The Indigenous Inspirations of Lawson Glasergreen
U.S.S. Longevity, relief mixed media (diamonds, turquoise, gold, pearl, clear resin, amethyst, wood, coquina, seashells and led lights) l. s. glasergreen © 2023
Palm Coast resident Lawson Scott Glasergreen, an alumnus of the Colorado State University (CSU) project management certification program, spent several months in Antarctica between 2014 and 2015, where he worked as a preventative maintenance coordinator and supervisor for on-site infrastructure and operations.
Significant planning and effort goes into keeping nearly 100 Antarctic research stations operational, especially the largest and southernmost base, the Amundsen–Scott South Pole Station, which is overseen and maintained by the U.S. government.
During his time in the coldest, most remote landmass on the planet, Lawson devoted his spare time to creating art. He says, “You need things in your life when you’re in an isolated environment that stimulate the other hemisphere of your brain so you can do the everyday, redundant tasks. Art keeps you vibrant as a human being.”
Beren Goguen, CSU marketing and communications lead at Colorado State University says, “Few places capture our collective imagination like Antarctica, a beautiful, but inhospitable desert continent with the most extreme climate on planet Earth.”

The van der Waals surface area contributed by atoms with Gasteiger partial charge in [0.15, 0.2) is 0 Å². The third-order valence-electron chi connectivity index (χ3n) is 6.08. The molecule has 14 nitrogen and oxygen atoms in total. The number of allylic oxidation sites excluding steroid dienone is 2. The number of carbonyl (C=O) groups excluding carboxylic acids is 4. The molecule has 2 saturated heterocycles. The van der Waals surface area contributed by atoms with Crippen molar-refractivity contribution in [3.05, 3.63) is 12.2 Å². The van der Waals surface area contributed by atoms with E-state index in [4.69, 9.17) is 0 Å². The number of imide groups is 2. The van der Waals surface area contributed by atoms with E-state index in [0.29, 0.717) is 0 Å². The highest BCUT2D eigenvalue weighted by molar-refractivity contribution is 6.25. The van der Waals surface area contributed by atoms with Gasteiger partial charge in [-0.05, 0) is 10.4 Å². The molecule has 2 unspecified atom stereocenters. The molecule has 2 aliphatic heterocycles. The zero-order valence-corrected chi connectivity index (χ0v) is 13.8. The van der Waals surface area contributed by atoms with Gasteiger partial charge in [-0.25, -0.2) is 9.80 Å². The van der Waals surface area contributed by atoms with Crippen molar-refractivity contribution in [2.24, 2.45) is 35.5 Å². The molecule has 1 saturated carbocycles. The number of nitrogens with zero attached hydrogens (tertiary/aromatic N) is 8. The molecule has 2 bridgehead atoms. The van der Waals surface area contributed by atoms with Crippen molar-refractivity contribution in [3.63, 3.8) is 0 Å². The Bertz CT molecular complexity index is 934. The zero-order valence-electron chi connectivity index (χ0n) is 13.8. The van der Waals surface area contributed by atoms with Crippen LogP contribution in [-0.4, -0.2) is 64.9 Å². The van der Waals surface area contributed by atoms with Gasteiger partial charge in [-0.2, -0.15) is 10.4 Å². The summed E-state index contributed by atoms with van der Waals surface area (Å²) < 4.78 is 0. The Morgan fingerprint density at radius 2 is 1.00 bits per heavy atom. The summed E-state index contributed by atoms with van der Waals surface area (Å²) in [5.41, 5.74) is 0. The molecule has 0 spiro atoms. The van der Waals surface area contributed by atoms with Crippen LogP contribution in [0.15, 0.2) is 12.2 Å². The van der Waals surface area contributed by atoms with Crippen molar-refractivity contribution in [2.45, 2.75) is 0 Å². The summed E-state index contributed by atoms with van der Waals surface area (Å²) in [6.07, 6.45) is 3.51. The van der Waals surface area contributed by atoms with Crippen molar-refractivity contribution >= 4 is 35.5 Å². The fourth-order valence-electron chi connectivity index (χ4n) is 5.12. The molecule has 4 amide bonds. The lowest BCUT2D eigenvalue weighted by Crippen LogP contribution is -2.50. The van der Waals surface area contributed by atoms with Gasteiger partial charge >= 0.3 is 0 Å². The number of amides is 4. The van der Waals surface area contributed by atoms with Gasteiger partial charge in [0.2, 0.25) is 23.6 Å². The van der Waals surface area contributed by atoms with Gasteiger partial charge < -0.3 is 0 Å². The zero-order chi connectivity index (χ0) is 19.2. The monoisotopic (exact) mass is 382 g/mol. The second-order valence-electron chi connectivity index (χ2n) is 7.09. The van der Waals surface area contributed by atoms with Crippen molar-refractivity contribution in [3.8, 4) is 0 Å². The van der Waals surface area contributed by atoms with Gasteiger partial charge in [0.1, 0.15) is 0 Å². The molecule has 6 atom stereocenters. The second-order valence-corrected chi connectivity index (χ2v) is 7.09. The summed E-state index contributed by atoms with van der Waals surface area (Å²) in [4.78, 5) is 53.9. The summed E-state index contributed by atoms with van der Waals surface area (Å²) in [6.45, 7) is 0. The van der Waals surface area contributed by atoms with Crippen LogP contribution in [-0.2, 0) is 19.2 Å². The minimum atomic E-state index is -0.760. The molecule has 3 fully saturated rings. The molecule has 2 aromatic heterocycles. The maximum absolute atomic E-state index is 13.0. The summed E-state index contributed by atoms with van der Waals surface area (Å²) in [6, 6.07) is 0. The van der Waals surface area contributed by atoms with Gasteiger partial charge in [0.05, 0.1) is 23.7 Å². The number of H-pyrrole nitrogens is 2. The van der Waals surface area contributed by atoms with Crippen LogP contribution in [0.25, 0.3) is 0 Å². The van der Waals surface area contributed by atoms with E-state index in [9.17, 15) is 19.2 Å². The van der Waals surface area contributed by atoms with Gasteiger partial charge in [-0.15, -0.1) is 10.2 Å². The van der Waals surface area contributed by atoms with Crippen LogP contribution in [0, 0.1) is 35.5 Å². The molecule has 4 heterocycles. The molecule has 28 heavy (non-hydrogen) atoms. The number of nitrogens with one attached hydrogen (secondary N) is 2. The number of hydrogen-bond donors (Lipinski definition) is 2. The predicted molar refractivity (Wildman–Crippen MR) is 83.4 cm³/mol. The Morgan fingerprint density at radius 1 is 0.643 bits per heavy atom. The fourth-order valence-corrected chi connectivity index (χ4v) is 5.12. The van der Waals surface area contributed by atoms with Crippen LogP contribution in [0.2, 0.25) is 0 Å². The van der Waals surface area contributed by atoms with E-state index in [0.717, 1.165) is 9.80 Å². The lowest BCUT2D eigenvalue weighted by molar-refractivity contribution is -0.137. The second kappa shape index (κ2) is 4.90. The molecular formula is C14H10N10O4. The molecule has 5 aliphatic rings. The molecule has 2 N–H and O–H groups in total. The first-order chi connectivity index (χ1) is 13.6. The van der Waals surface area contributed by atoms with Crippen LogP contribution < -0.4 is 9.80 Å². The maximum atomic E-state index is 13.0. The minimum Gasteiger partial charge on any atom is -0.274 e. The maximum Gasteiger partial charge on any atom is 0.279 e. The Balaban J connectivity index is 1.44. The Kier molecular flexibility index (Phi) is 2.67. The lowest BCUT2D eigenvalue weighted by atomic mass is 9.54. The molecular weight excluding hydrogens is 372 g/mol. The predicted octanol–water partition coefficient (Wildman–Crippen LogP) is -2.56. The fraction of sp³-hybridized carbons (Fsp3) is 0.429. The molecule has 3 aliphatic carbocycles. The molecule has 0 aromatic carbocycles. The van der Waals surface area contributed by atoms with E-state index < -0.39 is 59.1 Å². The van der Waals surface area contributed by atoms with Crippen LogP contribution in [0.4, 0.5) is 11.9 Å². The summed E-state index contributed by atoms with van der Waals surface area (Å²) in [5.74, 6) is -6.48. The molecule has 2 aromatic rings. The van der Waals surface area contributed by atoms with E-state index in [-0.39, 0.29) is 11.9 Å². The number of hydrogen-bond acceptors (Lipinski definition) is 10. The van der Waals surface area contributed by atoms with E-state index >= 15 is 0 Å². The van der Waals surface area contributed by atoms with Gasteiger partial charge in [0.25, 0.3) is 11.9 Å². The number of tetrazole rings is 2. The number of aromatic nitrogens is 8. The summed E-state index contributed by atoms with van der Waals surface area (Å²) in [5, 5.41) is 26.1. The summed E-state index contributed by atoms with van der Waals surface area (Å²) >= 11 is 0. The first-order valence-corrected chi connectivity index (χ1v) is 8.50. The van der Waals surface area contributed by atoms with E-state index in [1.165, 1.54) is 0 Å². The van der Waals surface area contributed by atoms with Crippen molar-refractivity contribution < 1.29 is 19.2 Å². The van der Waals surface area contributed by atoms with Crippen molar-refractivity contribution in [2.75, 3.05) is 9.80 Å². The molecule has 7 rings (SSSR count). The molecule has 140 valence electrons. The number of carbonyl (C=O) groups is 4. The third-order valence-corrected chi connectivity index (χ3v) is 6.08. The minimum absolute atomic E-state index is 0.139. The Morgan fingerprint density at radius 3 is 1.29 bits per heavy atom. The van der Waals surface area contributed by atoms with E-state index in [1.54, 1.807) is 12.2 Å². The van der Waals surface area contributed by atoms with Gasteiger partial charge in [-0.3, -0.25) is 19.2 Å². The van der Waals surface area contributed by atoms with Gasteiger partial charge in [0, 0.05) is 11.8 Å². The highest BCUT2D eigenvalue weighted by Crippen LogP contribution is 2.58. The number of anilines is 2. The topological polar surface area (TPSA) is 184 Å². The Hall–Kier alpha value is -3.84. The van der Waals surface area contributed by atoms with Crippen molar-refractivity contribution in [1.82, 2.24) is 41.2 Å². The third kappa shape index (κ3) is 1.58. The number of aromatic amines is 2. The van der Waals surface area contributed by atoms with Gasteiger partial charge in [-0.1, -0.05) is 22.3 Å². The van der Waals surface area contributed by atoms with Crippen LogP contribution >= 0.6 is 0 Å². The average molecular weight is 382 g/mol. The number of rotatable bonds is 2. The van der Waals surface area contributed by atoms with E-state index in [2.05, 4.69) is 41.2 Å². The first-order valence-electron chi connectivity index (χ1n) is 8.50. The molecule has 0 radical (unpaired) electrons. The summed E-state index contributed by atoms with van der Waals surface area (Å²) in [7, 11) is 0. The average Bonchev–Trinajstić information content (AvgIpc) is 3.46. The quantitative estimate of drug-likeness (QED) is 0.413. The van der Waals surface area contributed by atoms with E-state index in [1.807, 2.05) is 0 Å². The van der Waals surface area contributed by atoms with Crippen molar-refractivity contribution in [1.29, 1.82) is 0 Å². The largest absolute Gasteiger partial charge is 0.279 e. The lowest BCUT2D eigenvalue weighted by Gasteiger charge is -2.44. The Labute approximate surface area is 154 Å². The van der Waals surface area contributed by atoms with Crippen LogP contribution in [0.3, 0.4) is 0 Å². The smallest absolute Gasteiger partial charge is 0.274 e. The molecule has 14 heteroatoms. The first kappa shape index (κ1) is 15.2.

Glasergreen looks forward to offering his experience to the community. “Lawson’s unique career trajectory as an activist, project manager, and artist has taken him all over the globe, from Central America as a Peace Corps volunteer to eight months in the frozen, windblown desert of Antarctica,” shares Goguen. View his article and video created in 2023, Staying Vibrant Through Art and Service, at Engagement.source.colostate.edu/staying-vibrant-through-art-and-service.
In his 20s, Lawson experienced renal and liver failure that grounded his life for three years after 10 years in the corporate design and construction world. Looking for answers and growing knowledge of meditation in action, visual art became his life driver. His book, SPIRITO America vol. 1, introduced 74 fine art plates and talked about visual, kinetic and audible life drivers. He exclaims, “Everyone has an intuitive life driver; find it, nurture it and use it.”
Lawson served with Volunteers in Service to America (VISTA) and the Kentucky Adult Literacy Program using art in action with community centers, and later with the Peace Corps as an appropriate technologist in Guatemala, using art fund for stoves development and discovering Pacific Ocean Monterrico Black Volcanic Beaches – Turtle Reserve – symbolic of longevity from his native-inspired heritage.
Kentucky Arts Council featured him among Indigenous artists in Native Reflections, two-year traveling exhibits from 2020 to 2022. Mark Brown, Folk and Traditional Arts Director, comments, “The resulting works are reflections on identity and their sense of self, sense of community, and sense of place.”
Following his recent travels in Alaska, Glasergreen was inspired to create a new, turtle-like sculpture, U.S.S. Longevity, from coquina rock, signifying the spiritual rebirth and transformation of indigenous peoples.
For more information, visit Aarthouse.wordpress.com.